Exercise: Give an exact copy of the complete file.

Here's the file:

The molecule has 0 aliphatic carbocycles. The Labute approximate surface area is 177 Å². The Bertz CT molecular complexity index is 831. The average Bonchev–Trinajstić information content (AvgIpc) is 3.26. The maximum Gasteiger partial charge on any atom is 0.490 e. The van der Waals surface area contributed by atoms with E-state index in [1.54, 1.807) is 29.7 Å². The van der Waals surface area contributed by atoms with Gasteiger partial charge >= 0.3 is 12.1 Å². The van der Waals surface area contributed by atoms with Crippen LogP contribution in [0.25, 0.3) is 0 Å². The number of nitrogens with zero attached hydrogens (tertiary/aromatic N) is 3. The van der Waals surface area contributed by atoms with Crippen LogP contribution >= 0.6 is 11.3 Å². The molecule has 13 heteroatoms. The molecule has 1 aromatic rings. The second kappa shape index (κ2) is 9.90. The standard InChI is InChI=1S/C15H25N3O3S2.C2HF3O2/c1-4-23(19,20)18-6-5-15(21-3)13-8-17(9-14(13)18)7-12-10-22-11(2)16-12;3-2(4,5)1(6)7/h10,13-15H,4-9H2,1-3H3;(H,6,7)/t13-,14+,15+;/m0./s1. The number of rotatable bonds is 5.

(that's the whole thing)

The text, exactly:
The molecule has 0 aliphatic carbocycles. The Labute approximate surface area is 177 Å². The Bertz CT molecular complexity index is 831. The average Bonchev–Trinajstić information content (AvgIpc) is 3.26. The maximum Gasteiger partial charge on any atom is 0.490 e. The van der Waals surface area contributed by atoms with E-state index in [1.54, 1.807) is 29.7 Å². The van der Waals surface area contributed by atoms with Gasteiger partial charge >= 0.3 is 12.1 Å². The van der Waals surface area contributed by atoms with Crippen LogP contribution in [0.25, 0.3) is 0 Å². The number of nitrogens with zero attached hydrogens (tertiary/aromatic N) is 3. The van der Waals surface area contributed by atoms with Crippen LogP contribution >= 0.6 is 11.3 Å². The molecule has 13 heteroatoms. The molecule has 1 aromatic rings. The second kappa shape index (κ2) is 9.90. The standard InChI is InChI=1S/C15H25N3O3S2.C2HF3O2/c1-4-23(19,20)18-6-5-15(21-3)13-8-17(9-14(13)18)7-12-10-22-11(2)16-12;3-2(4,5)1(6)7/h10,13-15H,4-9H2,1-3H3;(H,6,7)/t13-,14+,15+;/m0./s1. The number of rotatable bonds is 5.